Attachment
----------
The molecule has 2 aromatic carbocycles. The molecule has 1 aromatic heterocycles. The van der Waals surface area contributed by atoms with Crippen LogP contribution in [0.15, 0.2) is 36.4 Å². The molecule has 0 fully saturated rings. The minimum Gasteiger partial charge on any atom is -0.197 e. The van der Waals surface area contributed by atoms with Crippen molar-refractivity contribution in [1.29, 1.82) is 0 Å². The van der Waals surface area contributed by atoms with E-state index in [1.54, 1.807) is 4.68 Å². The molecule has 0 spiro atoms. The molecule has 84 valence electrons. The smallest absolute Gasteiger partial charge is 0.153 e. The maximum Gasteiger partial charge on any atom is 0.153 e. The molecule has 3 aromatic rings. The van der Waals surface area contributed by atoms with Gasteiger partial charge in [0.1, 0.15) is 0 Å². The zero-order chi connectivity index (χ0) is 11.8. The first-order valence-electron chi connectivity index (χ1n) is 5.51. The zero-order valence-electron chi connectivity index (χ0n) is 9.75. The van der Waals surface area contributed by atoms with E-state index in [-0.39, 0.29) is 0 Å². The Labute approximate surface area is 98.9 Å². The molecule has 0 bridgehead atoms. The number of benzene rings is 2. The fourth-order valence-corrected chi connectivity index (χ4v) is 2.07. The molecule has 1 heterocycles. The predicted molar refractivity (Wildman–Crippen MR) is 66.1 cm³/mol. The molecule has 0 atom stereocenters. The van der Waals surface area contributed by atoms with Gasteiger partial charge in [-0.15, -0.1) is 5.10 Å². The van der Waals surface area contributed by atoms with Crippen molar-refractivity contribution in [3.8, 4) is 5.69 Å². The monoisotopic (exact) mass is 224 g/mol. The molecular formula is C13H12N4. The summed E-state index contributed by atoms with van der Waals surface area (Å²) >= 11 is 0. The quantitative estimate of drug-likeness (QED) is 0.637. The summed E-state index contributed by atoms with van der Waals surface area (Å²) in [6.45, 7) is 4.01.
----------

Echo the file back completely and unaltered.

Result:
The molecule has 2 aromatic carbocycles. The molecule has 1 aromatic heterocycles. The van der Waals surface area contributed by atoms with Crippen LogP contribution in [0.15, 0.2) is 36.4 Å². The molecule has 0 fully saturated rings. The minimum Gasteiger partial charge on any atom is -0.197 e. The van der Waals surface area contributed by atoms with Crippen molar-refractivity contribution in [1.29, 1.82) is 0 Å². The van der Waals surface area contributed by atoms with E-state index in [1.54, 1.807) is 4.68 Å². The molecule has 0 spiro atoms. The molecule has 84 valence electrons. The smallest absolute Gasteiger partial charge is 0.153 e. The maximum Gasteiger partial charge on any atom is 0.153 e. The molecule has 3 aromatic rings. The van der Waals surface area contributed by atoms with Gasteiger partial charge in [0.1, 0.15) is 0 Å². The zero-order chi connectivity index (χ0) is 11.8. The first-order valence-electron chi connectivity index (χ1n) is 5.51. The zero-order valence-electron chi connectivity index (χ0n) is 9.75. The van der Waals surface area contributed by atoms with E-state index in [-0.39, 0.29) is 0 Å². The Labute approximate surface area is 98.9 Å². The molecule has 0 bridgehead atoms. The number of benzene rings is 2. The fourth-order valence-corrected chi connectivity index (χ4v) is 2.07. The molecule has 1 heterocycles. The predicted molar refractivity (Wildman–Crippen MR) is 66.1 cm³/mol. The molecule has 0 atom stereocenters. The van der Waals surface area contributed by atoms with Gasteiger partial charge in [-0.15, -0.1) is 5.10 Å². The van der Waals surface area contributed by atoms with Crippen molar-refractivity contribution in [3.8, 4) is 5.69 Å². The monoisotopic (exact) mass is 224 g/mol. The molecular formula is C13H12N4. The summed E-state index contributed by atoms with van der Waals surface area (Å²) >= 11 is 0. The quantitative estimate of drug-likeness (QED) is 0.637. The summed E-state index contributed by atoms with van der Waals surface area (Å²) in [6.45, 7) is 4.01.